Nicky (Will Smith) is a first class con man at the top of his game when he encounters Jess (The Wolf of Wall Street’s Margot Robbie), a new player desperate to prove herself a winner. When a successful con comes to a close, the two part ways, only to be brought back together years later in a scheme to steal from a racing entrepreneur (Rodrigo Santoro). As the stakes climb higher, only one question is left unanswered: who’s playing who?
This question by itself is almost a ruse, a false play projected by a film wishing to fool the audience, regardless of the on-screen antics. Smith’s endless charisma does him no harm, and Margot Robbie plays the whole thing sporting the world’s most contagious, manipulative smile, but these performances are effectively the films way of covering up what you think you might see going on in the background. The fact that there is very little actually happening behind the smiles does not make the effort any less appreciated, and if we’re going to be fooled by anyone, Smith and Robbie seem the perfect distraction. In fact, it’s when the film actively pushes supposed depth and grit into our faces that it doesn’t work, and Smith especially is left oddly deadpan.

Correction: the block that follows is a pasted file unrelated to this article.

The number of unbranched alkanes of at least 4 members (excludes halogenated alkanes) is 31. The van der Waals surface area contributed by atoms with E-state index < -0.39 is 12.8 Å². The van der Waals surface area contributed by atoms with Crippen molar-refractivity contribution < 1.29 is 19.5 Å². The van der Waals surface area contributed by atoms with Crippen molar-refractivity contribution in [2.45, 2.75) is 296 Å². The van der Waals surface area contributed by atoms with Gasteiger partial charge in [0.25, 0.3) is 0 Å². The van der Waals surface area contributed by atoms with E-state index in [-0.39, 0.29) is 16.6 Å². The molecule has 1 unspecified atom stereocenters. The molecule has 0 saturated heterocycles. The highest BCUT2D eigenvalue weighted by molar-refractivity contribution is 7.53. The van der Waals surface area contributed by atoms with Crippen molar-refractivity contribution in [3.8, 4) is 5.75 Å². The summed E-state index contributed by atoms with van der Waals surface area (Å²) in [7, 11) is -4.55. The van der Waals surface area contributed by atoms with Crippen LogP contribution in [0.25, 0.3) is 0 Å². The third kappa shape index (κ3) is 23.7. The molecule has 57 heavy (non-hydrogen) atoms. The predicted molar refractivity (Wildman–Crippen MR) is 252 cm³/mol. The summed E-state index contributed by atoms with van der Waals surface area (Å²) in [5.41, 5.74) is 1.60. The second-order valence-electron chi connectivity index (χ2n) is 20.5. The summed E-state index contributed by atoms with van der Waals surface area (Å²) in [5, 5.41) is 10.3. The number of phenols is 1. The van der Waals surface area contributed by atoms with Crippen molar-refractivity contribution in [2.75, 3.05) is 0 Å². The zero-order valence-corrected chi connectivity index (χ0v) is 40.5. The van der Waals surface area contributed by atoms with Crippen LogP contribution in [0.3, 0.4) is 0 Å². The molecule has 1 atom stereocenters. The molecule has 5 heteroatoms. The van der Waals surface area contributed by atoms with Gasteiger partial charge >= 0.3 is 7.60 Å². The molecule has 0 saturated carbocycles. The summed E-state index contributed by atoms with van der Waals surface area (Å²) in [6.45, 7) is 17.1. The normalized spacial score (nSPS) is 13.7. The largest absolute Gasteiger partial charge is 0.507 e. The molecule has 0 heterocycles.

Perhaps one of the most enjoyable offerings Focus brings to bear is simply how good it looks. The screen bursts with delicious colour, with ‘reality’ filters or oversaturation dispensed with entirely. It fits well with the sparky nature of the surprisingly funny script (which only just gets away with Robbie crooning in Smith’s ear that he’s ‘a great big marshmallow’) and allows the viewer to get engrossed in a high-flying world of double-dealing. Most of the best lines go to Gerald McRaney as a foul-mouthed bodyguard, whilst Rodrigo Santoro as the greasy-haired petrol head is allowed to play it down after majorly camping it up for the 300 movies.
For the most part, the soundtrack feels content to let the viewer wallow in the atmosphere, taking the smart choice of ditching Ocean’s Eleven-style ‘quirky’ bass thrumming while flitting from electronic rhythms to swathes of orchestral glamour. It ensures we’re kept comfortable until a marked point where everything changes, and you’ll kick yourself for not realising sooner just how much you’d been played. The trailers have sold us another ‘one last con’ story, but that’s far from what we get.
Focus is sleek and sexy, an irresistible crime caper that zips along at a rollicking pace, and – like our dynamic duo – has you guessing right up to the end. It is, in the end, all style with very little substance, but as surfaces go it’s polished to a mirror shine and is rather fabulous fun.